Maximizing FDIC Coverage of Bank Deposits

Maximizing FDIC Coverage of Bank Deposits

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The Federal Deposit Insurance Corporation (FDIC) was formed in 1933 to provide deposit insurance coverage to depositors of insured banks.  Covered institutions must display an official sign at each teller station.

All types of deposits received by a financial institution in its usual course of business are insured.  This would include savings accounts, checking accounts, Certificates of Deposit (CDs), cashier’s checks and money orders.  Certified checks, letters of credit and traveler’s checks from an insured institution are also covered by FDIC insurance when issued in exchange for money or its equivalent or for a charge against a deposit account.

Any person (US citizen or not) or entity can have FDIC coverage at an insured bank.  However, only deposits that are payable in the US are covered.  Deposits only payable overseas are not insured.

Securities, mutual funds, and similar investments, even if purchased through a bank, are not covered, nor are safe deposit boxes or their contents.  Similarly, treasury securities purchased by an insured institution on a customer’s behalf are not insured, but these investments are backed by the full faith and credit of the US government.

A depositor is normally insured up to $250,000 in each insured financial institution.  Accrued interest is included when calculating the insurance coverage.  Deposits maintained in different categories of legal ownership are separately insured.  Accordingly, an individual can have more than $250,000 of insurance coverage in a single institution provided the funds are owned and deposited indifferent ownership categories.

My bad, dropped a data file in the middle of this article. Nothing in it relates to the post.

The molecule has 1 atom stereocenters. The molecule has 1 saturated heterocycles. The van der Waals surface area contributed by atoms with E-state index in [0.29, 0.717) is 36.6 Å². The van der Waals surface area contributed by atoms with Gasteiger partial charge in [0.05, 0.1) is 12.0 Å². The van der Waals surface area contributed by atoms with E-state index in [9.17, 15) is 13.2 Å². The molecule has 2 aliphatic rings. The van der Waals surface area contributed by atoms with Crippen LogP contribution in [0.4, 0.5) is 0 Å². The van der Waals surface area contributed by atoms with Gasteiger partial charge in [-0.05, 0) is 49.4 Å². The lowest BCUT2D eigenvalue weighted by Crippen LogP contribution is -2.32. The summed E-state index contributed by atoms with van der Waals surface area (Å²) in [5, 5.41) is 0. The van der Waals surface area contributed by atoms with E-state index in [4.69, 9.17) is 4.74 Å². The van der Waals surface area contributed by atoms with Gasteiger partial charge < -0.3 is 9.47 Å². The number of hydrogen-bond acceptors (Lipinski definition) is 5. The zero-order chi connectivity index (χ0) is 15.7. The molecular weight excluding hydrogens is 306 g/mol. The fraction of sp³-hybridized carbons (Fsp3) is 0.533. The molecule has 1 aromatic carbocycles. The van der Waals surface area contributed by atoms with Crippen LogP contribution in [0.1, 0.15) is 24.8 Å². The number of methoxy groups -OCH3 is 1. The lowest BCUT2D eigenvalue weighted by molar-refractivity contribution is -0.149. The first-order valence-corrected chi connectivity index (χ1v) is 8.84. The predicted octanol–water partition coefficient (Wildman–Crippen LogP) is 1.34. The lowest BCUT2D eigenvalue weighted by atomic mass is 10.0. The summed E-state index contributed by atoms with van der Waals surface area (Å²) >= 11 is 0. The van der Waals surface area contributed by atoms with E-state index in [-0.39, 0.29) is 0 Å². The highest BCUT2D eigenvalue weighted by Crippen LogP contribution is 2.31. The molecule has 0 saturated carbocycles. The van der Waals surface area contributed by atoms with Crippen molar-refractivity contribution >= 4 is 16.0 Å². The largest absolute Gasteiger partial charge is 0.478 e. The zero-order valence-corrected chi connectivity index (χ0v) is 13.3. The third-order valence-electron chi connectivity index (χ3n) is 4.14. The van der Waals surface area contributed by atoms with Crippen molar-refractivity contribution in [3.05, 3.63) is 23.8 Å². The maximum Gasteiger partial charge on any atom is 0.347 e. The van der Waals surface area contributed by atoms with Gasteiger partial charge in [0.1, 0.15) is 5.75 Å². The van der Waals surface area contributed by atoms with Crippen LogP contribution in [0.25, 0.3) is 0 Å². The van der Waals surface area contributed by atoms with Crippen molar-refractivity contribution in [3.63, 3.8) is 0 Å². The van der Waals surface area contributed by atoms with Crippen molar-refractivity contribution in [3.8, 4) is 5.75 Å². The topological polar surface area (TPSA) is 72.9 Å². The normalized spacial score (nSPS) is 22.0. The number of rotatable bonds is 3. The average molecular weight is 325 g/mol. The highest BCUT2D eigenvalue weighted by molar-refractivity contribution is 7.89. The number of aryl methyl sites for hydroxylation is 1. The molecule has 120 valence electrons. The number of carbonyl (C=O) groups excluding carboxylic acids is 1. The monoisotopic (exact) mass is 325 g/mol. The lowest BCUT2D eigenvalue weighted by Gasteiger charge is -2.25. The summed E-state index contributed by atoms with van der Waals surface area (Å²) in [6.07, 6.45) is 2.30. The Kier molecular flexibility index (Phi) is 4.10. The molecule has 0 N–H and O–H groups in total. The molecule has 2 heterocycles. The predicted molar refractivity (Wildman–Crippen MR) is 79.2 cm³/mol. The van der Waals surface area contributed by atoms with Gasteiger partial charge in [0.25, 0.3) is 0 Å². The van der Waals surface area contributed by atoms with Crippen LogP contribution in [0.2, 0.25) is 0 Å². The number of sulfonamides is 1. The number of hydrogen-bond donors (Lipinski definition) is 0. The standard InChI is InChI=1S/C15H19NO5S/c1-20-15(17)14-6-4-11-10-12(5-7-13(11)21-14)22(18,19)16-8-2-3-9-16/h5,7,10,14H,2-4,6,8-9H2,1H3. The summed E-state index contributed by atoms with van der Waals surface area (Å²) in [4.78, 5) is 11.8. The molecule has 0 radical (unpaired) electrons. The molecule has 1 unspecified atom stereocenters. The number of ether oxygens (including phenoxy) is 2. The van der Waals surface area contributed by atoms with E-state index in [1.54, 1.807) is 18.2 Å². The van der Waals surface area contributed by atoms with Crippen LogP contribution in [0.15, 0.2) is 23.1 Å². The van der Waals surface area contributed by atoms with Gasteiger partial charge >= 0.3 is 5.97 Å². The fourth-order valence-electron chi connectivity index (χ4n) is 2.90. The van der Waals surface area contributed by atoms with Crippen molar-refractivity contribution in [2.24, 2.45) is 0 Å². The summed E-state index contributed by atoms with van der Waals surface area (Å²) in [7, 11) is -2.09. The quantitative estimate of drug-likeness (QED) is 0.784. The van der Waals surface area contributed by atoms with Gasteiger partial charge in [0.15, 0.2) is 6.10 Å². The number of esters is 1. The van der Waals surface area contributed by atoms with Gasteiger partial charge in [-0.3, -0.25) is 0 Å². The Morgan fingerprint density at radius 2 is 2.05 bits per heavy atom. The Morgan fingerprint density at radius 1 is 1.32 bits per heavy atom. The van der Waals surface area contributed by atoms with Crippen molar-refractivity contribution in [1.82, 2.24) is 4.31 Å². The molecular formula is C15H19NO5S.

Deposits held in one insured bank are insured separately from any deposits held in another separately insured bank.  This contrasts funds deposited in separate branches of the same insured bank which are aggregated for purposes of determining insurance coverage.

Up to $250,000 in deposit insurance is provided for the deposits a consumer makes at the same insured institution in a variety of retirement accounts, including traditional IRAs, ROTH IRAs, SEP IRAs and SIMPLE plans.

FDIC coverage is not determined on a per-account basis, but on an ownership basis.  This means that if a bank customer, who has multiple deposits, may qualify for more than $250,000 in insurance coverage if the customer’s accounts are deposited into different ownership categories and the requirements for each category are met.  Thus, increasing FCIC coverage may be as simple as retitling accounts so they fall into different ownership categories.  For example, an individual with three individual accounts, each worth $100,000 for a total of $300,000 would have only $250,000 of coverage.  However, a joint account worth $500,000 would be fully covered ($250,000 per person).  Please be careful, however, when retitiling accounts that proper consideration is given to the gift tax rules or contributions to/ distributions from legal entities.

Questions?  Contact your Keiter advisor. | 804.747.0000


Source: Thomson Reuters Checkpoint | Practitioners Tax Action Bulletins® | Five-Minute Tax Briefing® | No. 2015-14 | July 28, 2015

About the Author

Keiter CPAs is a certified public accounting firm serving the audittax, accounting and consulting needs of businesses and their owners located in Richmond and across Virginia. We focus on serving emerging growth businesses and companies in the financial servicesconstructionreal estatemanufacturingretail & distribution industries and nonprofits. We also provide business valuations and forensic accounting servicesfamily office services, and inbound international services.

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The information contained within this article is provided for informational purposes only and is current as of the date published. Online readers are advised not to act upon this information without seeking the service of a professional accountant, as this article is not a substitute for obtaining accounting, tax, or financial advice from a professional accountant.


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